Steve and Kate Shaffer never envisioned living on a remote island they’d never heard of. But after marrying in 1999 and selling his computer business, Steve, 48, and Kate, 38, packed their California lives into a 20-foot RV and headed for Maine. Living on the southeastern shore, Kate cooked seasonally at a lighthouse inn on Isle au Haut. When that closed, they combined his business savvy with her cooking passion and launched Black Dinah Chocolatiers, an Internet cafe and truffle-making company. Here’s why Kate says the decision is pure sweetness.
Maine has a lot of islands. What made you choose Isle au Haut as the one island that you would live on? When I took the inn job, I thought it would be just for the summer, but I stayed. I commuted from the mainland, a 45-minute trip by ferry, staying on the island Monday through Friday. It was the perfect job. I was living in a lighthouse and cooking for at most 12 people. On my hours off, I’d hike in Acadia National Park. When Steve found work as a carpenter on the island, we moved.
Where did you move exactly? Basically into a shack because permanent homes are so expensive and hard to come by. We had a garden hose hooked up to the kitchen sink for water; there was no septic. We lived there April to early December for two seasons, and in the winter, we’d rent a different house on the island. During our second winter, we rented one of the houses built by the island’s community development corporation to encourage families to move here. We’re now trying to purchase it.
Was it always your dream to move to such an off-the-radar place? We never had a dream to live on a little island, but Isle au Haut represented a concentration of why we moved to Maine. It was a place that had a very small permanent population, where we could try something new. We had no plan other than wanting to build a business together. Here there’s this kind of Yankee ingenuity. There really wasn’t a crowd of doubters.
That must have helped when you started your business, yes? I wanted to work with chocolate. We kept returning to the same question: How do we get chocolate into people’s hands? We thought that if we could draw people in the door to a cafe with pastries, give them space to enjoy it and get chocolate in their hands, they’d associate it with their time on Isle au Haut and think of it again when giving a gift for a friend, the dog sitter or whatever. It was a crazy idea. We’re fortunate to be within the three-mile reach of the island’s DSL service. That helped make the cafe a community center, since we don’t charge for using the Internet.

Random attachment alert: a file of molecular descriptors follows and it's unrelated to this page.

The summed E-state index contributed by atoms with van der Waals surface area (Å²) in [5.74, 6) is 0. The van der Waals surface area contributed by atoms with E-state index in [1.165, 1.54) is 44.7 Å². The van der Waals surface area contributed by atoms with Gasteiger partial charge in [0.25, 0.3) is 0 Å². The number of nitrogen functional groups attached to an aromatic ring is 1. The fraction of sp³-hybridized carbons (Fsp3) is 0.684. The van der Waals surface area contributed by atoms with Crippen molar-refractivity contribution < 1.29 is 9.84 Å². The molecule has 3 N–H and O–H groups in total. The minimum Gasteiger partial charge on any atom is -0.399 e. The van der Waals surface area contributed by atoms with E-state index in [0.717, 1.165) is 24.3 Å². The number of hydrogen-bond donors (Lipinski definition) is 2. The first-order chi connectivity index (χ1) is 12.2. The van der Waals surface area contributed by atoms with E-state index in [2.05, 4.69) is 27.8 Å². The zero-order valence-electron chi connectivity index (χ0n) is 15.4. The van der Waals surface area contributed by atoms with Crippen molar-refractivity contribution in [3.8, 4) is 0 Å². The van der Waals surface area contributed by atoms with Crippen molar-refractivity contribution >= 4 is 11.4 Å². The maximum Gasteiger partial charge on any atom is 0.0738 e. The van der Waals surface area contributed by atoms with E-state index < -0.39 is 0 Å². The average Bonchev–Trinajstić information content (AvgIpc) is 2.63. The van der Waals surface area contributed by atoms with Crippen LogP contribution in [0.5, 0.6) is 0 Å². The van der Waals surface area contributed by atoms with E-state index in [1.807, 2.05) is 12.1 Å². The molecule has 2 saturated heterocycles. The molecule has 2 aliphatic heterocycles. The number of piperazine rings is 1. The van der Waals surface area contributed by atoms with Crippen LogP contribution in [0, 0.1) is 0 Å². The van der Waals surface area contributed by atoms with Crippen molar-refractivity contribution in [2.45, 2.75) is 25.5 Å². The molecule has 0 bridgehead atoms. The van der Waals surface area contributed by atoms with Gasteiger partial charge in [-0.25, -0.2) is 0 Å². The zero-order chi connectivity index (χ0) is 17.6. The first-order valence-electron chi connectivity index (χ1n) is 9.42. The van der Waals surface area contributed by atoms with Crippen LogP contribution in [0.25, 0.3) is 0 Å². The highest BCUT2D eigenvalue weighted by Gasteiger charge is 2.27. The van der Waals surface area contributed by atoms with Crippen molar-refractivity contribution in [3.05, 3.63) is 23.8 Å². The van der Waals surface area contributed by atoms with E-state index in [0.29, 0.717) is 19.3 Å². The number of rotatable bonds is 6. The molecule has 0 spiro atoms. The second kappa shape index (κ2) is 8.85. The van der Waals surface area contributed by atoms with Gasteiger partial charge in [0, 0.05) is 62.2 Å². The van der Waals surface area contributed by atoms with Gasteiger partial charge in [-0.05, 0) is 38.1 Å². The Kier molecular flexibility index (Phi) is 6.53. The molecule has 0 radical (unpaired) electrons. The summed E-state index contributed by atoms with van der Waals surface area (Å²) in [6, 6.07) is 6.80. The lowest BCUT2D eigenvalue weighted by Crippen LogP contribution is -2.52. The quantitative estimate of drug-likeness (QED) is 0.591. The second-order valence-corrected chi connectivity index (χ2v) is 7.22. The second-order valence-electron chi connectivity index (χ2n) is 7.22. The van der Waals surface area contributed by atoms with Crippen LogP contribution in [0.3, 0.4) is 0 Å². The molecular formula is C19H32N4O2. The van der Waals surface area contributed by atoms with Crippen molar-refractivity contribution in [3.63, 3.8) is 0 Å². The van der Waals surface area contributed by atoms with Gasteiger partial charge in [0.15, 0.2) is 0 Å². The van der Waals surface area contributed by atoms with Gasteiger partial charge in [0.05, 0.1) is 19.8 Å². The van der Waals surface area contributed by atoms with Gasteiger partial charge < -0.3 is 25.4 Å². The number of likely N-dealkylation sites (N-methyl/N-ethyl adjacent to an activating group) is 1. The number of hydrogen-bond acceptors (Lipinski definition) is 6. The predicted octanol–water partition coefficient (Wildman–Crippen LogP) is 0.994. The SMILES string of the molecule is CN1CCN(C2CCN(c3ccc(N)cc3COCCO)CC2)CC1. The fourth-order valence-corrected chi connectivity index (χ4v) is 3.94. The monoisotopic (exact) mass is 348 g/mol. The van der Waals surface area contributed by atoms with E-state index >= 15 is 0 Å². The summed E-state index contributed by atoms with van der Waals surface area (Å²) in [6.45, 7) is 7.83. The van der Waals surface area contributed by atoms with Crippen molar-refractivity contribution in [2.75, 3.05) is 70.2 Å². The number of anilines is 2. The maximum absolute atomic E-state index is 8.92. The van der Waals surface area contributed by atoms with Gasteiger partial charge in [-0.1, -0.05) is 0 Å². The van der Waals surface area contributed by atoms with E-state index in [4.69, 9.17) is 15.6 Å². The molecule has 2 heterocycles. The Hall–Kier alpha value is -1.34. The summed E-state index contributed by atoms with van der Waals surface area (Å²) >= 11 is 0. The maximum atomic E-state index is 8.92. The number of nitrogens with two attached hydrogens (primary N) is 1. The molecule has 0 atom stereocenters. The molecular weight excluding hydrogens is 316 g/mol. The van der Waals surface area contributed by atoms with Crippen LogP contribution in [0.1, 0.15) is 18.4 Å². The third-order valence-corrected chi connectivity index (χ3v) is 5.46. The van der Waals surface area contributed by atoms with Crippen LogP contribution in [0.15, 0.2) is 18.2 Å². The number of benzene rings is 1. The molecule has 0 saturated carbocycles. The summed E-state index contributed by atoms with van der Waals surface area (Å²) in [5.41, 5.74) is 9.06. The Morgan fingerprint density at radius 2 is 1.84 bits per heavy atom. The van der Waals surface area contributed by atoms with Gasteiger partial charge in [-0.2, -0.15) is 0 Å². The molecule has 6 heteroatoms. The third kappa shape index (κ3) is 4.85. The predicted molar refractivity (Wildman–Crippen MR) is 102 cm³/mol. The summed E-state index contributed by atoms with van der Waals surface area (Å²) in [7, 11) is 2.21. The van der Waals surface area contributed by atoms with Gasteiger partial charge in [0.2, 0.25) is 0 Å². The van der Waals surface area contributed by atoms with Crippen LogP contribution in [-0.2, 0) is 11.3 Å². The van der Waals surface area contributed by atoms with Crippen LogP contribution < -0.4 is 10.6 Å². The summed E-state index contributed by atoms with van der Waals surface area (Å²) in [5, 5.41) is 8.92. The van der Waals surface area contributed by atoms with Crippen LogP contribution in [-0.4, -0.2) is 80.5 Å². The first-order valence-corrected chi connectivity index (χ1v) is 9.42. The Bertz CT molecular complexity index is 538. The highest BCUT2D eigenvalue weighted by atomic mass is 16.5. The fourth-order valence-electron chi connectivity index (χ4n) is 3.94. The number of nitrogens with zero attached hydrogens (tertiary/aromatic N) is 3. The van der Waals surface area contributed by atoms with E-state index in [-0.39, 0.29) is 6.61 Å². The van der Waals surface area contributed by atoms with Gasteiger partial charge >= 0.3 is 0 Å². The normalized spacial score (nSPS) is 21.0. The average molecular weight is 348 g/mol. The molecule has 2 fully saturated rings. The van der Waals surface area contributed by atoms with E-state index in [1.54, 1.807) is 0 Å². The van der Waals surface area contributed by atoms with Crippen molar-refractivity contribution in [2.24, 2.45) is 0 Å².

And what about the chocolate? The first summer, I would bake in the morning, then put the pastries out on a table at the end of the driveway on the honor system. Only on an island in Maine would that work. Typically, people would leave more money in the jar than the value of what they were taking, and sometimes I would get nice notes. I made doughnuts one day each week because that’s what the fishermen wanted. Fortunately, no dogs got into it, but once someone told me they saw a deer eating my cinnamon rolls.
Besides eating chocolate, what do you do for fun on the island? The Fourth of July is a blast. The whole island is in the parade; no one watches it. Same for the annual talent show in August. Mostly, we’re self-entertaining. We eat with friends. Most people cook out of their gardens, and you have to cook; you can’t go out to eat because there’s no place to go. We choose not to have TV, but we have Netflix. We play volleyball. The school also brings together the community in winter for potlucks and recitals, and we host a community-wide Thanksgiving dinner a couple of days before the holiday.
Chocolate makers, garden chefs and talent-show performers — sounds like some fun people live on Isle au Haut. Maine’s year-round island communities are so tenuous, so there’s this urgency to maintain them. At the turn of the 20th century, I’ve heard there were more than 300 and today only 15. I would guess that half of Isle au Haut’s year-rounders are descended from or are related to the island’s original settlers. They are really rooted here, and most are involved in fishing. The rest are ’60s hippies and idealists or summer residents who moved here because they just love it. Each person who arrives on the island is a potential customer for us. I never felt not accepted.
So what challenges do you face? Everything has to get here by boat, and everything has to leave by boat, even the trash. There’s no car ferry, and everything must be ready for the morning mailboat. We can’t sleep in; we have deadlines to meet. If we miss the boat, we don’t have the opportunity to track down the UPS guy. If the car breaks down, we have to be able to fix it or know whose car we can borrow. There’s only one store with limited inventory and hours, so we have to plan way ahead. It all has to be clockwork. You really don’t get a second chance out here.
And what are the benefits? I think the benefit is the story. It’s why people are interested in us and how we live the island life. It’s like the commercial: You can’t put a value on all of it; it’s price- less. Another benefit is that we have the support of the community. Our business is everybody’s creation, not just ours. You get that in a small community, but even more so on an island.
Facts of Life
- Climate: Temperate
- Year-round population of Isle au Haut: about 70
- Main hospital: Blue Hill Memorial Hospital on the mainland
- Price of local beer: $1.80 at the Island Store
- Language: English
- Ease of immigration: Easy
- Ease of buying a home: Difficult. Not much real estate is available.
- House starting price: $950,000 for a five-bedroom, three-bath spread by the water
- Websites: isleauhaut.com, blackdinahchocolatiers.com